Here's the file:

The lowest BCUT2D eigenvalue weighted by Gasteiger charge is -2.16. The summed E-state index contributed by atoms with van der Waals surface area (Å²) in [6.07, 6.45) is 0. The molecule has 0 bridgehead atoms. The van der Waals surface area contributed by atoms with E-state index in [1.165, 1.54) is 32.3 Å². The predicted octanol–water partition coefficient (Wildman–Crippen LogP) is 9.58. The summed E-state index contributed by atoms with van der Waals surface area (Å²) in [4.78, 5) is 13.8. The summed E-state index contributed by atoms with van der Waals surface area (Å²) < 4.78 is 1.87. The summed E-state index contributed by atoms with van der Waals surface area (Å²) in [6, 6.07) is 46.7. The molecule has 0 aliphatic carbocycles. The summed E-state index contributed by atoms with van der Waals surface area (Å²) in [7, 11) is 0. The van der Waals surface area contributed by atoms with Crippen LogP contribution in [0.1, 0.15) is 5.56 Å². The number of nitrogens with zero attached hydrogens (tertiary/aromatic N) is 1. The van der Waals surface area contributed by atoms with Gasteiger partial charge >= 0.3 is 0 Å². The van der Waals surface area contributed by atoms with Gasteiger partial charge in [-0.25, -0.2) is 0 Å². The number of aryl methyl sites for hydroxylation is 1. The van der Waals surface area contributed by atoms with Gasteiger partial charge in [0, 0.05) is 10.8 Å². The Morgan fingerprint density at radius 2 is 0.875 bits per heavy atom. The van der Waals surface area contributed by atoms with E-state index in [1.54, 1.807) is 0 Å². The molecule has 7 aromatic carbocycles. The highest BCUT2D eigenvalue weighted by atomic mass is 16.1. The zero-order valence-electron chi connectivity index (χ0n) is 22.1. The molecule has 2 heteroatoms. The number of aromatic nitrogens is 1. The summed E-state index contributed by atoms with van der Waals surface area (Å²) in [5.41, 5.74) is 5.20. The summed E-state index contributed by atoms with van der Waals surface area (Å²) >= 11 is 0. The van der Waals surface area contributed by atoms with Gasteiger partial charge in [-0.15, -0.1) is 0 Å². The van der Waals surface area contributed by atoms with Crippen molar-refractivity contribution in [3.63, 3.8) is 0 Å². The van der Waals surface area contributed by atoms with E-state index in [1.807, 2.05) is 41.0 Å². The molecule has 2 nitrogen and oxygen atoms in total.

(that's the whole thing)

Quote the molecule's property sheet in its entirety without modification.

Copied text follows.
The lowest BCUT2D eigenvalue weighted by Gasteiger charge is -2.16. The summed E-state index contributed by atoms with van der Waals surface area (Å²) in [6.07, 6.45) is 0. The molecule has 0 bridgehead atoms. The van der Waals surface area contributed by atoms with E-state index in [1.165, 1.54) is 32.3 Å². The predicted octanol–water partition coefficient (Wildman–Crippen LogP) is 9.58. The summed E-state index contributed by atoms with van der Waals surface area (Å²) in [4.78, 5) is 13.8. The summed E-state index contributed by atoms with van der Waals surface area (Å²) < 4.78 is 1.87. The summed E-state index contributed by atoms with van der Waals surface area (Å²) in [6, 6.07) is 46.7. The molecule has 0 aliphatic carbocycles. The summed E-state index contributed by atoms with van der Waals surface area (Å²) in [7, 11) is 0. The van der Waals surface area contributed by atoms with Crippen LogP contribution in [0.1, 0.15) is 5.56 Å². The number of nitrogens with zero attached hydrogens (tertiary/aromatic N) is 1. The van der Waals surface area contributed by atoms with Gasteiger partial charge >= 0.3 is 0 Å². The van der Waals surface area contributed by atoms with Gasteiger partial charge in [-0.25, -0.2) is 0 Å². The number of aryl methyl sites for hydroxylation is 1. The van der Waals surface area contributed by atoms with Gasteiger partial charge in [0, 0.05) is 10.8 Å². The Morgan fingerprint density at radius 2 is 0.875 bits per heavy atom. The van der Waals surface area contributed by atoms with E-state index in [1.54, 1.807) is 0 Å². The molecule has 7 aromatic carbocycles. The highest BCUT2D eigenvalue weighted by atomic mass is 16.1. The zero-order valence-electron chi connectivity index (χ0n) is 22.1. The molecule has 2 heteroatoms. The number of aromatic nitrogens is 1. The summed E-state index contributed by atoms with van der Waals surface area (Å²) in [5.41, 5.74) is 5.20. The summed E-state index contributed by atoms with van der Waals surface area (Å²) >= 11 is 0. The van der Waals surface area contributed by atoms with Gasteiger partial charge in [-0.15, -0.1) is 0 Å². The van der Waals surface area contributed by atoms with Crippen molar-refractivity contribution in [3.63, 3.8) is 0 Å². The van der Waals surface area contributed by atoms with E-state index in [1.807, 2.05) is 41.0 Å². The molecule has 2 nitrogen and oxygen atoms in total.